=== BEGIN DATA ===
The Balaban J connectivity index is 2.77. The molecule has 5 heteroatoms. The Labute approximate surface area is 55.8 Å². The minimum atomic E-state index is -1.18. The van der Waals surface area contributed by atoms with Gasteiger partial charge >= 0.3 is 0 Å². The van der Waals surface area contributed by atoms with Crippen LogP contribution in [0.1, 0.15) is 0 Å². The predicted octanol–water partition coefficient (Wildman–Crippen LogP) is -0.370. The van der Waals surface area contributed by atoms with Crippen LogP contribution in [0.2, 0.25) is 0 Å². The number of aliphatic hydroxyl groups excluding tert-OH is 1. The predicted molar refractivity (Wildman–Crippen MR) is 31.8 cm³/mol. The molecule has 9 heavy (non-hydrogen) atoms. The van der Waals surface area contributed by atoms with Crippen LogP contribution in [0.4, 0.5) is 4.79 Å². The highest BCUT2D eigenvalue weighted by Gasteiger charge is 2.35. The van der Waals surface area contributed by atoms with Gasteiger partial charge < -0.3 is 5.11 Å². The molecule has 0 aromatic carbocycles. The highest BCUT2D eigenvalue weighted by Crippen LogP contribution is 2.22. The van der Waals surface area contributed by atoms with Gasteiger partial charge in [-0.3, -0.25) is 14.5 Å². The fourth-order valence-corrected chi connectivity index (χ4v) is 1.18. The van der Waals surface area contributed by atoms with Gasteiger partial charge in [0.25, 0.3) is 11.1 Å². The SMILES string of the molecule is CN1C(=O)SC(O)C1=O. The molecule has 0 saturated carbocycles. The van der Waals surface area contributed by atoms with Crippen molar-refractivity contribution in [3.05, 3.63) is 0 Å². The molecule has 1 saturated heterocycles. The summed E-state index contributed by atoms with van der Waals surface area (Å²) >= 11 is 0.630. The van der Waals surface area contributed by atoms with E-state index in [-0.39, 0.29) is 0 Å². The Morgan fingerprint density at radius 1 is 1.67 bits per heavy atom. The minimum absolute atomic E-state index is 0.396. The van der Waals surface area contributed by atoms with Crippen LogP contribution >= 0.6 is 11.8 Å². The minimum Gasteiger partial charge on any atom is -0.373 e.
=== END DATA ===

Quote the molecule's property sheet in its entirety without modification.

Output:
The Balaban J connectivity index is 2.77. The molecule has 5 heteroatoms. The Labute approximate surface area is 55.8 Å². The minimum atomic E-state index is -1.18. The van der Waals surface area contributed by atoms with Gasteiger partial charge >= 0.3 is 0 Å². The van der Waals surface area contributed by atoms with Crippen LogP contribution in [0.1, 0.15) is 0 Å². The predicted octanol–water partition coefficient (Wildman–Crippen LogP) is -0.370. The van der Waals surface area contributed by atoms with Crippen LogP contribution in [0.2, 0.25) is 0 Å². The number of aliphatic hydroxyl groups excluding tert-OH is 1. The predicted molar refractivity (Wildman–Crippen MR) is 31.8 cm³/mol. The molecule has 9 heavy (non-hydrogen) atoms. The van der Waals surface area contributed by atoms with Crippen LogP contribution in [0.4, 0.5) is 4.79 Å². The highest BCUT2D eigenvalue weighted by Gasteiger charge is 2.35. The van der Waals surface area contributed by atoms with Gasteiger partial charge < -0.3 is 5.11 Å². The molecule has 0 aromatic carbocycles. The highest BCUT2D eigenvalue weighted by Crippen LogP contribution is 2.22. The van der Waals surface area contributed by atoms with Gasteiger partial charge in [-0.3, -0.25) is 14.5 Å². The fourth-order valence-corrected chi connectivity index (χ4v) is 1.18. The van der Waals surface area contributed by atoms with Gasteiger partial charge in [0.25, 0.3) is 11.1 Å². The SMILES string of the molecule is CN1C(=O)SC(O)C1=O. The molecule has 0 saturated carbocycles. The van der Waals surface area contributed by atoms with Crippen molar-refractivity contribution in [3.05, 3.63) is 0 Å². The molecule has 1 saturated heterocycles. The summed E-state index contributed by atoms with van der Waals surface area (Å²) >= 11 is 0.630. The van der Waals surface area contributed by atoms with E-state index in [-0.39, 0.29) is 0 Å². The Morgan fingerprint density at radius 1 is 1.67 bits per heavy atom. The minimum absolute atomic E-state index is 0.396. The van der Waals surface area contributed by atoms with Crippen LogP contribution >= 0.6 is 11.8 Å². The minimum Gasteiger partial charge on any atom is -0.373 e.